The Icelandic kroner was introduced in 1922 at parity with the Danish krona and has since then lost 95.95% of its value.
During the high season, rooms can run between 2,900 and 6,500 kroner, or a staggering $600-$1,300.
A dollar buys you about five Danish kroner, which is not a conversion in our favor.
You must buy tickets to enter Tivoli, which are 95 kroner, or approximately $20.
We have a large well-furnished chamber, all for two kroner per day (fifty-four cents).
"Ten thousand kroner—that is a large sum," said the gruff voice.
I have promised the bearer of this note fifteen thousand kroner, as the condition of my liberation.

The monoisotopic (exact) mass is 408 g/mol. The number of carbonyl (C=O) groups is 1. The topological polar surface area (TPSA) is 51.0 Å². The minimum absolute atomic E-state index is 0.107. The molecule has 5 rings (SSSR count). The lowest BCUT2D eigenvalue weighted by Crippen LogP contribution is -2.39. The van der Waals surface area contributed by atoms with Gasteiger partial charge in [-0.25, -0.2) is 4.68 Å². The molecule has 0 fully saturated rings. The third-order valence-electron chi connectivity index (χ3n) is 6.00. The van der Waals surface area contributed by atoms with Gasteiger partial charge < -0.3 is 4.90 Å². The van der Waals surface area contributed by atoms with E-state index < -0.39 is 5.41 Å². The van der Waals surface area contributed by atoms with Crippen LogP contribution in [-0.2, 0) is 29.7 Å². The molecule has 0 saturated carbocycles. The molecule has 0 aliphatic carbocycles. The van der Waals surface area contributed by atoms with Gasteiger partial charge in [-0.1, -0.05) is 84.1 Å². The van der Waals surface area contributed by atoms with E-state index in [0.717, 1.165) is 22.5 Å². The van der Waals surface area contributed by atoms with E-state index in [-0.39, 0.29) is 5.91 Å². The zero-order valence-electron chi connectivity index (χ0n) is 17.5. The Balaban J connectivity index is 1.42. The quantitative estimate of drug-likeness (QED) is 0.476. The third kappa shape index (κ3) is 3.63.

And if you do what I wish, I shall give you fifteen thousand kroner more.
In 1897 it was estimated that the total receipts of the trade amounted to about sixty million kroner.
The bill for lodging and breakfast was seven kroner (about $1.90) for us two.
name of currency unit and silver coin in Scandinavian countries, 1875, from Danish krone (plural kroner), Swedish krona (plural kronor), literally "crown" (see crown). Also the name of a 10-mark gold piece issued by the German Empire. So called for the devices stamped on them.